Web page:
University of Tennessee Press
Randy Wood is the Zelig of bluegrass, a man who has been involved deeply in bluegrass at many of its seminal events, from its earliest stages to the boom era of bluegrass on Nashville’s Broadway, and his current role as one of the legends in vintage instrument repair, restoration, and construction.
With this well-researched, intriguingly insightful biography, Daniel Wile brings the notoriously publicity-shy Wood to life. And unlike some other recent bluegrass biographies, Wile spins an enchanting and compelling story thread that avoids the critical errors of being overly scholarly and worse, making the subject downright boring. A frequent jam player at The Old Time Pickin’ Parlor and denizen of Wood’s luthier shop and its legendary jams, Wile became friends with Wood over the years and gained the firsthand insight into what makes Randy Wood such a seminal figure in bluegrass that permeates this biography.
As Wile shows, Wood created many innovations that changed the course of luthierie and repair. For example, whenever Monroe’s mighty Loar mandolin needed new frets, he routinely sent it to Kalamazoo where they simply replaced the entire fingerboard. Wood repeatedly told Monroe that he could refret his F-5, saving time, materials and money, and have it playing better than ever. Monroe, typically, was resolutely skeptical: No one refretted stringed instruments in those days. But eventually, Monroe relented and found Randy’s workmanship superior to even the Gibson factory employees. And a new, global profession of instrument set-up and repair specialists emerged.
Wile masterfully tells the tale of how Wood hooked up with Tut Taylor and George Gruhn to create the only music store in Nashville focusing on the vintage instruments used by the greats of bluegrass in the 1940s and 1950s. By the 1970s, when Gibson bluegrass instruments were so poorly manufactured that Gruhn acidly refers to them as “stage props,” GTR put great vintage instruments into the hands of great musicians and helped invent the market for vintage bluegrass instruments. Musical greats from Cash to Clapton were frequent customers. But the partnership wavered and each started their own businesses.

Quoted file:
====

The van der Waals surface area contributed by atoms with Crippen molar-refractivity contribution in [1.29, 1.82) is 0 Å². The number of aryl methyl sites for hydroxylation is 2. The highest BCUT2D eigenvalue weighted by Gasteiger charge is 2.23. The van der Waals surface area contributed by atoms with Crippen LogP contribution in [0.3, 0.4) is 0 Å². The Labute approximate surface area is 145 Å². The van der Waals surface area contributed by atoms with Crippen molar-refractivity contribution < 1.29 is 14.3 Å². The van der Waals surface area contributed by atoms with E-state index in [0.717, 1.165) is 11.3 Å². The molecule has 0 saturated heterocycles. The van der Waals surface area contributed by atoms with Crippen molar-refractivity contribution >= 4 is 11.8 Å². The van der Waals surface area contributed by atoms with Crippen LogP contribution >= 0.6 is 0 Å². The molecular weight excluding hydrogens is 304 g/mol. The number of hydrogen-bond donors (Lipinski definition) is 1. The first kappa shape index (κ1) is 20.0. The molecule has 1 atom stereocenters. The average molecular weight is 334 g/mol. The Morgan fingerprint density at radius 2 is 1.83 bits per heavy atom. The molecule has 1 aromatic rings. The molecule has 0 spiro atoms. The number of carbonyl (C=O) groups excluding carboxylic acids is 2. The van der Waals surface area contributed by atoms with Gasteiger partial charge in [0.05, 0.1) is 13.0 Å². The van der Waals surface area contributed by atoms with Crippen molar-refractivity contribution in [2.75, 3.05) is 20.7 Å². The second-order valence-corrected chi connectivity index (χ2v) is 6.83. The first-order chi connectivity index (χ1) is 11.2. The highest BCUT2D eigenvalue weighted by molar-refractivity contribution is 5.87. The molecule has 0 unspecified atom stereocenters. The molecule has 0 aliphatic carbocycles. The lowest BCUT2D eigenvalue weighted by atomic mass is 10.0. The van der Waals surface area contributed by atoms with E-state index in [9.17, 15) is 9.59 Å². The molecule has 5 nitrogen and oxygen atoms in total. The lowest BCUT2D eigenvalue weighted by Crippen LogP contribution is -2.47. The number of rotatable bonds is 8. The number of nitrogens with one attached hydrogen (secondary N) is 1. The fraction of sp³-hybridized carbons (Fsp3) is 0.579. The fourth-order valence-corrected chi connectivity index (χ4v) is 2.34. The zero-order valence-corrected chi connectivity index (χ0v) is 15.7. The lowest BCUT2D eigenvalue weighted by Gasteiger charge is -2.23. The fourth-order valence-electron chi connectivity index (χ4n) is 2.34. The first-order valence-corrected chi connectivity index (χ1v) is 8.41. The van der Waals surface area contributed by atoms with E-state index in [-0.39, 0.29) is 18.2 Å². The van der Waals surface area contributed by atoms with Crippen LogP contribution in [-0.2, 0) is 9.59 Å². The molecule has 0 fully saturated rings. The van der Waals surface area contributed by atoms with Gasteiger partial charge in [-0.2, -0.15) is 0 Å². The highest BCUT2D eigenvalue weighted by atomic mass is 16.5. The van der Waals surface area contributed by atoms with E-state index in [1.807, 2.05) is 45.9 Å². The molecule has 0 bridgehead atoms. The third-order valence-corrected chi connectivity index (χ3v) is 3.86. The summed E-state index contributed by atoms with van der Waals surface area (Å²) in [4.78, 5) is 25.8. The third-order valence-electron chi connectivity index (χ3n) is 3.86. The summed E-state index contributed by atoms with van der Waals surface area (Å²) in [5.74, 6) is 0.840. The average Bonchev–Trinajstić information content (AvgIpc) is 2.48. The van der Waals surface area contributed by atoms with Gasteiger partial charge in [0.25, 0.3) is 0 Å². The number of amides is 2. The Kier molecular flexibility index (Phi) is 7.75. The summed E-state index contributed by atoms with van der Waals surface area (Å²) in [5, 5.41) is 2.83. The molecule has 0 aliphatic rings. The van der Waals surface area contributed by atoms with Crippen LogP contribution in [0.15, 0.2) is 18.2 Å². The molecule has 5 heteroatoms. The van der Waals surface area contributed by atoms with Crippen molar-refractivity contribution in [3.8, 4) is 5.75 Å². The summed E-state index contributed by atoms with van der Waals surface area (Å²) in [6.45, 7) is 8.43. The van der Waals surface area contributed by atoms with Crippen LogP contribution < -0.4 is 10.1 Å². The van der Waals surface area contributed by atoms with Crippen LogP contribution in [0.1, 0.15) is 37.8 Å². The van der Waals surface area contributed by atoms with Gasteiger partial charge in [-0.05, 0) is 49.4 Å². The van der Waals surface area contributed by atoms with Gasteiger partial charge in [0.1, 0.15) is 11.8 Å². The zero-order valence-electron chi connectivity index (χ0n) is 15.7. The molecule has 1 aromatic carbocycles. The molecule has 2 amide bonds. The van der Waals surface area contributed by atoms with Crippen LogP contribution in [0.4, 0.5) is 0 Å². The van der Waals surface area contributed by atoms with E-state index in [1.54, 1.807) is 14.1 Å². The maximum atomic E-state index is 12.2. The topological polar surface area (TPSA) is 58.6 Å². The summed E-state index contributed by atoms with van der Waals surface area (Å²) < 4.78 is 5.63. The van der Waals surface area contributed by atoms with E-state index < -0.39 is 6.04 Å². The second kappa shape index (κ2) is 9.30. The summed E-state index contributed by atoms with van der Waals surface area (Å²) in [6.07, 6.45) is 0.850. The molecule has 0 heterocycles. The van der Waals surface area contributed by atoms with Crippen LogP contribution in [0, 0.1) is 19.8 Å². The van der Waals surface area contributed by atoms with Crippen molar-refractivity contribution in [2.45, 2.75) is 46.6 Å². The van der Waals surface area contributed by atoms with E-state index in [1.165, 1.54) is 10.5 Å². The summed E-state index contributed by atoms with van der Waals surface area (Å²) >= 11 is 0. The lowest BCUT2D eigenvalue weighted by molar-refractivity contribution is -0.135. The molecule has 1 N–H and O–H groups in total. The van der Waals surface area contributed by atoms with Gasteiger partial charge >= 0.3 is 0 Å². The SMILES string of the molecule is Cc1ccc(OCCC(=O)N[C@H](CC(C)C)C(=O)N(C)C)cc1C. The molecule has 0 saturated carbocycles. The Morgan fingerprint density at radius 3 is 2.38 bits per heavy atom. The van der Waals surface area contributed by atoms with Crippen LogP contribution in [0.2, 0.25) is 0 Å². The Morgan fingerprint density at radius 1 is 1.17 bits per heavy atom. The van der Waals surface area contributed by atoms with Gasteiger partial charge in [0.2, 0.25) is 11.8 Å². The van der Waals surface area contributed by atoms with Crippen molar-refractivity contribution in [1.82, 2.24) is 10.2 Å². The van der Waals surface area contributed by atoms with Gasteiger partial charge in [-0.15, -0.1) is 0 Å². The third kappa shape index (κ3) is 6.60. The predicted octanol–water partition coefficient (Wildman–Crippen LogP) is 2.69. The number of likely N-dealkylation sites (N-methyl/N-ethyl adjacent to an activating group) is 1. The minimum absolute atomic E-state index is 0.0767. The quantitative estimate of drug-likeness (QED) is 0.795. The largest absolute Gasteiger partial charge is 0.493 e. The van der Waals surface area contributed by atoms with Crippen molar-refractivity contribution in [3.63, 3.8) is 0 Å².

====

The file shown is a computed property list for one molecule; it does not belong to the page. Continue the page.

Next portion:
And because it focuses so much on that side of Wood’s career, in some ways, this book is titled inaccurately to a degree. True, considerable space is used to tell the tale of Wood’s journey into vintage instrument repair, and then building some of the very first Loar replica F-5s, the third of which went to Big Mon himself. But the book’s not just about Randy Wood’s impact as an instrument luthier. As Wile tells it, Wood’s story here is as much about his efforts to be a successful nightclub owner and the ups and downs of his numerous business pursuits as it is with his instrument repair business.
A major theme here is Wood’s passionate efforts to create and maintain an intimate bluegrass performance space and jamming area in downtown Nashville at The Old Time Pickin’ Parlor. Wile meticulously and objectively shows the huge sacrifices Wood made to try everything possible to keep open that legendary venue, and the mistakes he made as a businessman throughout his career. But when The Opry left the Ryman, lower Broadway descended into a low-rent backwater of sex toy and porn stores, pawn shops, and worse. Not even the determined Wood could survive there.
That’s great if you’re fascinated by Wood’s attempts to franchise the Old Time Pickin’ Parlor, but not so much if you are looking primarily for the lore of the luthier. But if there’s a single thread running through this work, it’s Wood’s ability to survive and change direction when the tides turn against him, whether as builder or businessman.
Well-written and thoroughly researched, Randy Wood: The Lore of the Luthier, provides a comprehensive, entertaining look at a central figure in the development of modern bluegrass. It’s not just a scholarly tome useful to researchers and historians, it’s a great bluegrass read filled with fascinating anecdotes and insights into many of the central figures in bluegrass.